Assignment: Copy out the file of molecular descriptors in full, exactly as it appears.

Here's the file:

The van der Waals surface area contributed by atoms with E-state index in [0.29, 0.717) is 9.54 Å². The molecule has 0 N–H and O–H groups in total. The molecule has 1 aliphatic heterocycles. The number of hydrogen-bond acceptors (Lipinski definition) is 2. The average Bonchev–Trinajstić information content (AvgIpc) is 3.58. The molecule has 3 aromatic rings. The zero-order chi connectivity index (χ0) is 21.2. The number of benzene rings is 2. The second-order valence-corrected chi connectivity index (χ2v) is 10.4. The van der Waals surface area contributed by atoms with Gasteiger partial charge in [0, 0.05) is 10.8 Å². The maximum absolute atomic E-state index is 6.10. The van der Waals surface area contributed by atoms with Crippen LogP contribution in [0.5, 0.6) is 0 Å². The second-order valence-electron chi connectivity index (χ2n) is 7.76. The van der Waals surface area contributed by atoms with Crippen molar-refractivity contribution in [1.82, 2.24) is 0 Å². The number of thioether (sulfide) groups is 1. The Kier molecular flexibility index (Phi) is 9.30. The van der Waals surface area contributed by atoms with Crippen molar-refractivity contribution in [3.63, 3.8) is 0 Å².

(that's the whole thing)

The van der Waals surface area contributed by atoms with E-state index in [0.29, 0.717) is 9.54 Å². The molecule has 0 N–H and O–H groups in total. The molecule has 1 aliphatic heterocycles. The number of hydrogen-bond acceptors (Lipinski definition) is 2. The average Bonchev–Trinajstić information content (AvgIpc) is 3.58. The molecule has 3 aromatic rings. The zero-order chi connectivity index (χ0) is 21.2. The number of benzene rings is 2. The second-order valence-corrected chi connectivity index (χ2v) is 10.4. The van der Waals surface area contributed by atoms with Gasteiger partial charge in [0, 0.05) is 10.8 Å². The maximum absolute atomic E-state index is 6.10. The van der Waals surface area contributed by atoms with Crippen LogP contribution in [0.5, 0.6) is 0 Å². The second-order valence-electron chi connectivity index (χ2n) is 7.76. The van der Waals surface area contributed by atoms with Crippen molar-refractivity contribution in [1.82, 2.24) is 0 Å². The number of thioether (sulfide) groups is 1. The Kier molecular flexibility index (Phi) is 9.30. The van der Waals surface area contributed by atoms with Crippen molar-refractivity contribution in [3.63, 3.8) is 0 Å².